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Pagans and Christians Paperback – July 6, 2006


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Product Details

  • Paperback: 800 pages
  • Publisher: Penguin Books (July 6, 2006)
  • Language: English
  • ISBN-10: 0141022957
  • ISBN-13: 978-0141022956
  • Product Dimensions: 5 x 7.6 inches
  • Shipping Weight: 1.2 pounds
  • Average Customer Review: 4.5 out of 5 stars  See all reviews (2 customer reviews)
  • Amazon Best Sellers Rank: #1,777,787 in Books (See Top 100 in Books)

Editorial Reviews

About the Author

Robin Lane Fox is Britain's most widely admired ancient historian. He was born in 1946 and educated at Eton and Magdalen College, Oxford. He is a Fellow of New College, Oxford, and a University Reader in Ancient History. His other books include Alexander the Great (of which Penguin has now sold over 100,000 copies), Pagans and Christians and The Unauthorized Version. He was historical advisor to Oliver Stone on the making of Stone's film Alexander, for which he waived all his fees on condition that he could take part in the cavalry charge against elephants which Stone staged in the Moroccan desert.

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33 of 33 people found the following review helpful By S. J. Snyder on October 12, 2006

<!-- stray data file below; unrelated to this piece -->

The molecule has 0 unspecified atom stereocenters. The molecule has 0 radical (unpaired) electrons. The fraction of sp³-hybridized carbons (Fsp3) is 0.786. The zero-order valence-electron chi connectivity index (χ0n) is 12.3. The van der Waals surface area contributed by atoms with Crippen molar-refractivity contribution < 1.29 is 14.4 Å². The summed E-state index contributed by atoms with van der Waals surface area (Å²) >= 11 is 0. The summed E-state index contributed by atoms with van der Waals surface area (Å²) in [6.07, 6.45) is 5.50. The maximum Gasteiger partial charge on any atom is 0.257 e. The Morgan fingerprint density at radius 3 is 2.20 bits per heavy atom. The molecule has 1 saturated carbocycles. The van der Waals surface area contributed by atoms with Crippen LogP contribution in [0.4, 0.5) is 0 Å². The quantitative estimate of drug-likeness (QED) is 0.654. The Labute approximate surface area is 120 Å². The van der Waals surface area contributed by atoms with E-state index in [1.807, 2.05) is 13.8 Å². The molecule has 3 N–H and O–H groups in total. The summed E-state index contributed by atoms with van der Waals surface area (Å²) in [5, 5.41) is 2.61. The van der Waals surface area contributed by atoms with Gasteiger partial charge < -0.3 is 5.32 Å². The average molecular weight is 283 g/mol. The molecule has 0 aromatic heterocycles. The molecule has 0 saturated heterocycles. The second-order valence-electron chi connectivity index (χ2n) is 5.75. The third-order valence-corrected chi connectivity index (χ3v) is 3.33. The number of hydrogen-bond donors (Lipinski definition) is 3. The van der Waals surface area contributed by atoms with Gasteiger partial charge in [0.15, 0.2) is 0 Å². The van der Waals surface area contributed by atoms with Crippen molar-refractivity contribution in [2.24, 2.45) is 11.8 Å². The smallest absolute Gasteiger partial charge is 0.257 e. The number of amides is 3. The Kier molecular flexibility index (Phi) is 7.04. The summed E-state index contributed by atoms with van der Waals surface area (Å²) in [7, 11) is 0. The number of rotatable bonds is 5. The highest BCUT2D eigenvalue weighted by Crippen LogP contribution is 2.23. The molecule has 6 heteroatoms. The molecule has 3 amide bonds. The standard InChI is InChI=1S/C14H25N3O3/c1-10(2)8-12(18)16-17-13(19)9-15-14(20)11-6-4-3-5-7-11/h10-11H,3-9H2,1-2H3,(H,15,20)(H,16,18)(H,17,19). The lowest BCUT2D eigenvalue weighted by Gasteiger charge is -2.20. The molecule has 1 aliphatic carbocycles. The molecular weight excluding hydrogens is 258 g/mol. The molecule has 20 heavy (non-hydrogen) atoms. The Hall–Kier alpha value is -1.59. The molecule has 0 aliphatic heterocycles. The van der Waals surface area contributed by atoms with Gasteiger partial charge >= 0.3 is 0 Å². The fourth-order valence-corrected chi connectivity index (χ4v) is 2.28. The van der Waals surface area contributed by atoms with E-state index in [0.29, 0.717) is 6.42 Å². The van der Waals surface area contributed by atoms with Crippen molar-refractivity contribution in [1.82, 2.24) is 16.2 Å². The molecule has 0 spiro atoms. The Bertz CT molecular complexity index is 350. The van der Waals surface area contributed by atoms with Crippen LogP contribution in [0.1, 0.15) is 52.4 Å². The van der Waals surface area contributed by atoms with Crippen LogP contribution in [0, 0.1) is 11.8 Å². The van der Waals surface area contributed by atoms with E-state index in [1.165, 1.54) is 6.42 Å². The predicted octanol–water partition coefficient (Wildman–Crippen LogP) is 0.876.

Format: Paperback
Late paganism was moribund, decrepit and sclerotic; it had no chance against the rise of Christianity.

Well, so goes the historical myth.

But, not true, says Robin Lane Fox; certainly not true in the countrysides of the Roman Empire, which, by the way, was the last place in which Christianity took hold.

Fox paints a rural, and urban, Roman Imperium where, aside from the skepticism of some philosophers, some form of pagan belief remained vital even years after Constantine convened the Council of Nicaea.

Fox concentrates on the various Roman provinces of Asia Minor, and focuses on the second century. The combination of choices is very good for comparison and contrast work between paganism and Christianity. The countryside here was more densely populated than in most of the empire; this more densely rural demographic meant that rural didn't necessarily mean rustic. And, as this was the prime growth area of early Christianity, Fox is able to put this growth in context, and ask, and even tentatively answer, some questions about that growth.

The second century is the right time, too, getting into the era of the first Christian consolidations of doctrine, the first wave of post-biblical books being written, and so forth.

An excellent, eye-opening, and in-depth book.
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Format: Kindle Edition Verified Purchase
Fox explores both the similarities and differences between christians and pagans, considering how through their hostile relationship, they shaped and informed one another.
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